Trivet - Wedding Gift

My wife wanted to make a wedding gift trivet for a friend. It started off earlier this month as a laser burned image, but the results were lack luster. Then I recently learned some basics about cnc carving. So we decided to experiment with making a carved trivet on my MPCNC Primo.

The source image… black and white roses pose a challenge in processing:

I used the “image2surface” add-on in F360 to create the model (convert quad mesh to t-spline). I dealt with what I think may have been memory leaks while processing the model. F360 crashed a few times as a result, but it seemed to work itself out after relaunching f360 a couple times. For sure, even my 32gb+12700k left me waiting up to 15min for processing any changes (a 300k face mesh is a lot to process). I did no manual modifications to the model, sticking with defaults on the addon. I only changed the “stepover” setting so it spit out a model that was in the ballpark of the size I was after (I scaled the mesh in fusion to the exact size).

The naked carving looked pretty sharp, but lacked the overall contrast she was after. So she hit it with a small propane torch to bring out some details. Here’s what it looked like after burning, before pouring:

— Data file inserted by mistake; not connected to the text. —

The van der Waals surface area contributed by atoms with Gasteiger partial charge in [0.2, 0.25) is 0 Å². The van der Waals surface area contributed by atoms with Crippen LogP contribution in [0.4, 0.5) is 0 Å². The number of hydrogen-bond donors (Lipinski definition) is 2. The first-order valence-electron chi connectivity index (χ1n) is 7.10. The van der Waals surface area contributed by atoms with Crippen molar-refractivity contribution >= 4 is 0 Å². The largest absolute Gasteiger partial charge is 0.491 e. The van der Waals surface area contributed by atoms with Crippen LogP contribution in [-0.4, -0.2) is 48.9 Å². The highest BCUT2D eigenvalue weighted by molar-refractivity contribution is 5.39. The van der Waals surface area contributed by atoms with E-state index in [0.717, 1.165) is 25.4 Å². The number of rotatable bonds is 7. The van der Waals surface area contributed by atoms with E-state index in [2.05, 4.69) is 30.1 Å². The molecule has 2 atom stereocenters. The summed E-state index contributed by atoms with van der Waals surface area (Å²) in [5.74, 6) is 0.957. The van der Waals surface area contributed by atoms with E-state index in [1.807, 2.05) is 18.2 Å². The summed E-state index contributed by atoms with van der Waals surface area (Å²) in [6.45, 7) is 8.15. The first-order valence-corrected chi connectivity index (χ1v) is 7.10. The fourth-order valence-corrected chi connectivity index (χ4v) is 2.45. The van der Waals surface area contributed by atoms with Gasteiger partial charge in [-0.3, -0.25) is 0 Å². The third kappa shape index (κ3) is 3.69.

The first pour didn’t go well. It was underfilled, and excessive heat that day caused some very large bubbles to emerge in a few areas:

The next day my wife reworked it with sandpaper and repoured. It came out pretty good this time:

The above photo does little justice to the 3D effects… seeing it in person, it plays tricks on your eyes.

Last but not least, a short video showing my setup and the z motor doing it’s thing:

At the end of the day, we were both pleasantly surprised at how it turned out given it was our first experience with carving, burning delicate carvings, and pouring epoxy. We will definitely be playing with this more in the future. The technique lends itself well to images with cluttered details, like the bouquet in that image. However, I could imagine someone getting artsy and doing 3d shading on smoother/cleaner carvings too.

Thanks for reading,


I just played a bit with image2surface. It seems that “all” it does is create a mesh. What I mean is the result is no better (or worse) than importing a mesh into Fusion 360. If so, and if you have trouble getting image2mesh to do the job, there are other tools that will create a mesh from a height map. I’ve used Photoshop, Cura (loading a picture creates a mesh), and the Image to Lihophane website to create meshes to import into Fusion 360, and I know there are more tools for this conversion.

BTW: Your project is beautiful.